A Common Cause of Cat Pee Problems – It’s All About the Box

The list of possible causes of feline “toilet problems” – urinating or defecating outside the box – is a long one. But without a doubt one of the most common sources of litter training problems is the litter box itself, and the box should be the first place you look. Here’s a quick checklist of potential¬† problems:

Is it clean? Neglecting regular scooping and cleaning is inviting trouble. Felines are fastidious and cleanliness is usually major issue with them; a box that’s soiled or smelly can be a real turn-off. Cats vary in their tolerance for messy litter, but just about every cat will eventually refuse to use the approved facilities if they become truly foul. A quick daily scooping session can work wonders.

Is it TOO clean? Scrubbing and deodorizing  too often can actually create problems Рcats rely largely on the sense of smell, and if the toilet area smells too much like disinfectant the cat could actually be confused. This is particularly important with very young cats who are just mastering the art of litter training.

Is it the right size? Generally speaking, bigger is better. Many commercial containers are far too small for a cat to use comfortably. The pan should be large enough for the cat to sit in and deep enough for the cat to bury the excrement. And the bigger the cat, the bigger the container should be. If you have more than one cat using the same facilities, get the largest one you can.

Have you recently changed your brand of litter? Some cats have very definite preferences about toilet matters. Generally whatever type and brand of litter they’re the most accustomed to is going to have the best success rate. Be careful about scented products – many cats seem to object to it and may refuse to use it.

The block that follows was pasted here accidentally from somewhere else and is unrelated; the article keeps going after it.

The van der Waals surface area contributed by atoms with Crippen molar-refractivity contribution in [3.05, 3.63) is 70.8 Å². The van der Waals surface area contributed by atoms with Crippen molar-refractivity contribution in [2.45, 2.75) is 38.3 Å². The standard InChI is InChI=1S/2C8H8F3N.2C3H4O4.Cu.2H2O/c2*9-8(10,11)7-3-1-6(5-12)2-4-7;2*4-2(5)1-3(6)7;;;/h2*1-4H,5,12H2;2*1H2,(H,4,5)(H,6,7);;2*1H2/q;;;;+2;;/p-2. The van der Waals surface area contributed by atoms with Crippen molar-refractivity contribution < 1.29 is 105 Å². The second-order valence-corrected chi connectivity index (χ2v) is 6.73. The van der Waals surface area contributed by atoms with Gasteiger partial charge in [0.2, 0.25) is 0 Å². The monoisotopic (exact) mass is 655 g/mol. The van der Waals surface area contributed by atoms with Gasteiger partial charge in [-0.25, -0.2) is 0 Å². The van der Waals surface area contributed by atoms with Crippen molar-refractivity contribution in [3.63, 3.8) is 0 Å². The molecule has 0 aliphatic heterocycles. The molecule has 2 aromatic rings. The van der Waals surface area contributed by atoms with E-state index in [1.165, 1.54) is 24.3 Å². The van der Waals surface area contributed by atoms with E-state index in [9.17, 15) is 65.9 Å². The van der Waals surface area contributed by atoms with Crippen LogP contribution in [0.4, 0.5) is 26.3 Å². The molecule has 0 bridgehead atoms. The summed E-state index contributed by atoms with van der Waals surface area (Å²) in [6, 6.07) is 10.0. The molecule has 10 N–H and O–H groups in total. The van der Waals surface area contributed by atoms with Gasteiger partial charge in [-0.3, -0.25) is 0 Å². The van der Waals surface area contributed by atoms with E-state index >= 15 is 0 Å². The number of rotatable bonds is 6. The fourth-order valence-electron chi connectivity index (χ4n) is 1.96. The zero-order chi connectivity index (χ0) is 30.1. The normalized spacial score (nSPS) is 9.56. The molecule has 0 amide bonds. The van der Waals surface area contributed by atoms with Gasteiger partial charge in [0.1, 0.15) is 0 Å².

Is it in the right place? Cats like their privacy all the time, and never more than when toilet issues are concerned. The more vulnerable the cat feels while using the box, the less chance that it will be used. A quiet, out-of-the-way location is best.

Does the cat have constant access? If your cat has to get you to open the basement or garage door in order to get to the approved toilet facilities, you both have a problem. Be sure the cat as constant access, whether any humans are home or not. If possible it’s a good idea to have the “kitty bathroom” on the same floor as the main living area (or wherever the cat spends the most time), especially if you have an older cat that might find climbing stairs tiring or painful.

Is it a convenient height for the cat? Older cats, just like older humans, get arthritis. If the sides of thecontainer are too high for the cat to climb into easily, there could be problems.

Are multiple cats sharing the same facilities? This can be a real issue for some cats, while others don’t seem to mind. If you have just introduced a new cat to your household, try setting up a second toilet station near the original one.

If your litter box stands up to this checklist, it probably isn’t the cause of the toilet problems.

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